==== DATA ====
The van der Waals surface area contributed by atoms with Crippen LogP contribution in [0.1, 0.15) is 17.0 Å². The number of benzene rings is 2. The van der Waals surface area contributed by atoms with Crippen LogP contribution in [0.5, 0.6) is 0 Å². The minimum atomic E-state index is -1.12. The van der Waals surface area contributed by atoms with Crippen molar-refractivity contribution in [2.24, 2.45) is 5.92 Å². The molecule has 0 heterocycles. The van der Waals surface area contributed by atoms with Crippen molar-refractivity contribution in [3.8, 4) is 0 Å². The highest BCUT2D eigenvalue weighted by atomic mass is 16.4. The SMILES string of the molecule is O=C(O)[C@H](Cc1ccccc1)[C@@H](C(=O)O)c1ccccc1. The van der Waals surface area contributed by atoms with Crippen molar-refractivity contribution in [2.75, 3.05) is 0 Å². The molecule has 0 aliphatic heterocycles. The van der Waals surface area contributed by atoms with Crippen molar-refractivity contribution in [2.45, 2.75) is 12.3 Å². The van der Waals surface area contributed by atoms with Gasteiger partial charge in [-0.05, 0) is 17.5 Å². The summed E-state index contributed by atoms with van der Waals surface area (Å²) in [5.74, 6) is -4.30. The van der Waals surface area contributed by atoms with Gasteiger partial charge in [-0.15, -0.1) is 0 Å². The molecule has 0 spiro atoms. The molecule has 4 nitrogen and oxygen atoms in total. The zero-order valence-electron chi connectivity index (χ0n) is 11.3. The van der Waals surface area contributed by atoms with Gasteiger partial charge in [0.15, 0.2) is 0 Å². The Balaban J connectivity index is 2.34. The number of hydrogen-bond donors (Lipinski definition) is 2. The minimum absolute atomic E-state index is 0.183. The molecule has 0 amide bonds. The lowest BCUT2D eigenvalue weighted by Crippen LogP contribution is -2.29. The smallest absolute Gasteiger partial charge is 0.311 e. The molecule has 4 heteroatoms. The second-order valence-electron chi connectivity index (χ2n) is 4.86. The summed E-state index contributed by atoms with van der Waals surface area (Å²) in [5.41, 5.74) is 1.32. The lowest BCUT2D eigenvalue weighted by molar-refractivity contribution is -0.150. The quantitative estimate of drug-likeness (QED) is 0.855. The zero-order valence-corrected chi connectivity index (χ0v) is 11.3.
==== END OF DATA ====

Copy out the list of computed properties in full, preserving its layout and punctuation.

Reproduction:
The van der Waals surface area contributed by atoms with Crippen LogP contribution in [0.1, 0.15) is 17.0 Å². The number of benzene rings is 2. The van der Waals surface area contributed by atoms with Crippen LogP contribution in [0.5, 0.6) is 0 Å². The minimum atomic E-state index is -1.12. The van der Waals surface area contributed by atoms with Crippen molar-refractivity contribution in [2.24, 2.45) is 5.92 Å². The molecule has 0 heterocycles. The van der Waals surface area contributed by atoms with Crippen molar-refractivity contribution in [3.8, 4) is 0 Å². The highest BCUT2D eigenvalue weighted by atomic mass is 16.4. The SMILES string of the molecule is O=C(O)[C@H](Cc1ccccc1)[C@@H](C(=O)O)c1ccccc1. The van der Waals surface area contributed by atoms with Crippen molar-refractivity contribution in [2.75, 3.05) is 0 Å². The molecule has 0 aliphatic heterocycles. The van der Waals surface area contributed by atoms with Crippen molar-refractivity contribution in [2.45, 2.75) is 12.3 Å². The van der Waals surface area contributed by atoms with Gasteiger partial charge in [-0.05, 0) is 17.5 Å². The summed E-state index contributed by atoms with van der Waals surface area (Å²) in [5.74, 6) is -4.30. The van der Waals surface area contributed by atoms with Gasteiger partial charge in [-0.15, -0.1) is 0 Å². The molecule has 0 spiro atoms. The molecule has 4 nitrogen and oxygen atoms in total. The zero-order valence-electron chi connectivity index (χ0n) is 11.3. The van der Waals surface area contributed by atoms with Gasteiger partial charge in [0.15, 0.2) is 0 Å². The Balaban J connectivity index is 2.34. The number of hydrogen-bond donors (Lipinski definition) is 2. The minimum absolute atomic E-state index is 0.183. The molecule has 0 amide bonds. The lowest BCUT2D eigenvalue weighted by Crippen LogP contribution is -2.29. The smallest absolute Gasteiger partial charge is 0.311 e. The molecule has 4 heteroatoms. The second-order valence-electron chi connectivity index (χ2n) is 4.86. The summed E-state index contributed by atoms with van der Waals surface area (Å²) in [5.41, 5.74) is 1.32. The lowest BCUT2D eigenvalue weighted by molar-refractivity contribution is -0.150. The quantitative estimate of drug-likeness (QED) is 0.855. The zero-order valence-corrected chi connectivity index (χ0v) is 11.3.